§ 613a of the Civil Code is the party pooper par excellence when it comes to transfers of business: when such transactions fail, it is because of this clause. It is no accident that it has a very poor reputation in restructuring transactions, since it prevents dismissals due to the sale of the company regardless of whether the company is in crisis, even if the company is in . However, this should not keep anyone from considering a transfer of business if this would enable the buyer to effectively expand its business or if it would prepare the way for new investments or succession on the part of the seller.

The statute states, roughly speaking, that no one may be dismissed due to transfer of business; that the buyer and seller are jointly liable to the employees for a certain period of time; that employees must be accurately informed; and that the employees may object to the transfer and may be able to stay with their old employer.

I. Fundamental Prior Considerations

The buyer must ask itself first whether it only plans to acquire a business, i.e. a production site, sales location or the like, or if it intends to acquire the company as a whole, whether in the form of a sole proprietorship or a limited liability company. This decision is of some importance for the fate of the employment relations and of considerable importance in connection with the buyer's risks and liability. After all, if the buyer acquires the company as a whole, it also gets the skeletons in its closet from the seller's past. Accordingly, utmost caution is necessary: acquiring a company without a tax advisor/attorney may be tantamount to a suicide mission.

The situation is different if just one business unit or division of the company is acquired. In that case, the buyer acquires only the obligations arising from employment relations, meaning that problems in tax and corporate law are largely avoided, as well as additional social security claims. There is much to be said for contending with the difficulties posed by § 613a of the Civil Code in preference to running unpredictable liability risks.

It is often said that the rules of § 613a of the Civil Code do not apply for small businesses, and that it is therefore much easier to transfer a small business. Not true, since § 613a of the Civil Code makes no distinction in this regard: dismissals due to transfer of business are prohibited even in small businesses. However, this prohibition can be easily circumvented by simply avoiding any reference to the transfer of business in the dismissal letter.

Remember: a company is only considered to be a "small business" if it has less than ten employees and if the employees affected by the dismissal were hired after 1 January 2004. Employees hired before 1 January 2004 are protected by the Unfair Dismissal Act unless the business has five or less employees at the time of the dismissal. Insofar as they come into play, the special rules applicable to small business will be noted below.

The situation is also no different if the business was transferred by way of succession. In that case, the company is inherited, meaning that the heir takes over the company as the successor of the testator. This is not considered to be a transfer of business: rather, the case of succession is more consistent with the aforementioned case of acquisition of a company as a whole. Accordingly, § 613a of the Civil Code doesn't apply at all, since there is no transfer of business, and the employment relations are continued unchanged and without limitation.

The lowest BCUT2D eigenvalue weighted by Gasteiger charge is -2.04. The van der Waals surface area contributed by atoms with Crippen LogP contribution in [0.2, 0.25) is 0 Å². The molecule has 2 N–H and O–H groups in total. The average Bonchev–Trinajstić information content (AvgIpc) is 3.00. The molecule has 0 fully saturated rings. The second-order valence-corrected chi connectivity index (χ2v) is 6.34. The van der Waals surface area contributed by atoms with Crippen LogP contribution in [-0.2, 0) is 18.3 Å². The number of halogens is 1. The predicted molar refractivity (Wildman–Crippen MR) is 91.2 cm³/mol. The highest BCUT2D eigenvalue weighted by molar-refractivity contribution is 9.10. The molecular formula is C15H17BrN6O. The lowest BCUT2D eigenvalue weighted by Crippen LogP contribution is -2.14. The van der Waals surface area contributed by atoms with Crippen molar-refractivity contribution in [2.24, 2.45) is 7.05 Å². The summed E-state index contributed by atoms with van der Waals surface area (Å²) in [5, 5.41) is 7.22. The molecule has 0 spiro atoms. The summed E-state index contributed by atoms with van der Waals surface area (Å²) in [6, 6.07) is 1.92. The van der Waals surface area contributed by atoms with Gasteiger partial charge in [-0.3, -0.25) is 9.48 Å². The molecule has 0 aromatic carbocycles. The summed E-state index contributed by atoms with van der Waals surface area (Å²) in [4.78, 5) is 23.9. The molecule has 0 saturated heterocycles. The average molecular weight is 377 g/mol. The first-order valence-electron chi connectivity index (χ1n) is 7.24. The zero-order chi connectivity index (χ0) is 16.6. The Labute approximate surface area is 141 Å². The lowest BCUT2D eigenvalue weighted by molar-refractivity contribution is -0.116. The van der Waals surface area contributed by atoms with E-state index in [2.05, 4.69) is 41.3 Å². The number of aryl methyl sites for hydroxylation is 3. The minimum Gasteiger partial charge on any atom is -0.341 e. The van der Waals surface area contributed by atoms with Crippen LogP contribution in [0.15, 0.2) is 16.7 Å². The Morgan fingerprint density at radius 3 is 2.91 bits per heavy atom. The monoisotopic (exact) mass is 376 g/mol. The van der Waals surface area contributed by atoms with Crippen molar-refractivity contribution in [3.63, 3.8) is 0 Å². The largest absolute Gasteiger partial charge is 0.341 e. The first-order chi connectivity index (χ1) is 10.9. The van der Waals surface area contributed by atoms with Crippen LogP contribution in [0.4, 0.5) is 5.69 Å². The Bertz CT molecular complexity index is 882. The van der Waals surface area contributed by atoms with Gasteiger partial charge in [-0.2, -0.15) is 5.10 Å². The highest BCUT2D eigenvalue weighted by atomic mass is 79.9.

II. Solutions for Specific Situations

The standard problem associated with the pure acquisition of a business is that too many employees are on board and only a certain percentage can actually be absorbed. However, § 613a of the Civil Code specifically prohibits dismissals due to transfer of business. This is true for both the seller and the buyer: the staff must stay together, so to speak, until the transfer has taken place, and only then may the buyer carry out necessary rationalization measures. In doing so, however, it must comply with the notice periods stipulated by contract and all provisions of labor law which apply to the employees of the old business, including the rules of social selection, of course.

If the buyer takes on these burdens, however, it must expect increased wage costs for a certain period of time, and may have to provide funds for a social compensation plan if, for example, the dismissals exceed a certain percentage of the overall work force. Accordingly, this course is slow and expensive. In general, the buyer will only swallow it if the purchase price is suitably low or if funds for a social compensation plan are provided up front.

A second possibility would be for the seller to make the necessary changes prior to the transfer. Of course, it must do so exclusively with profitability in mind, and not just because it intends to sell and has already agreed with the buyer that not all employees will be absorbed. Such models work only if the acquisition was planned long in advance and if the seller can count on the buyer to actually acquire the business. It becomes problematic above all if the buyer is unable to pay for the business at the end of the restructuring phase. On the other hand, the seller would then have a profitable business to offer, and should be able to find another buyer. In view of these imponderables, this model is appropriate only in extraordinary cases.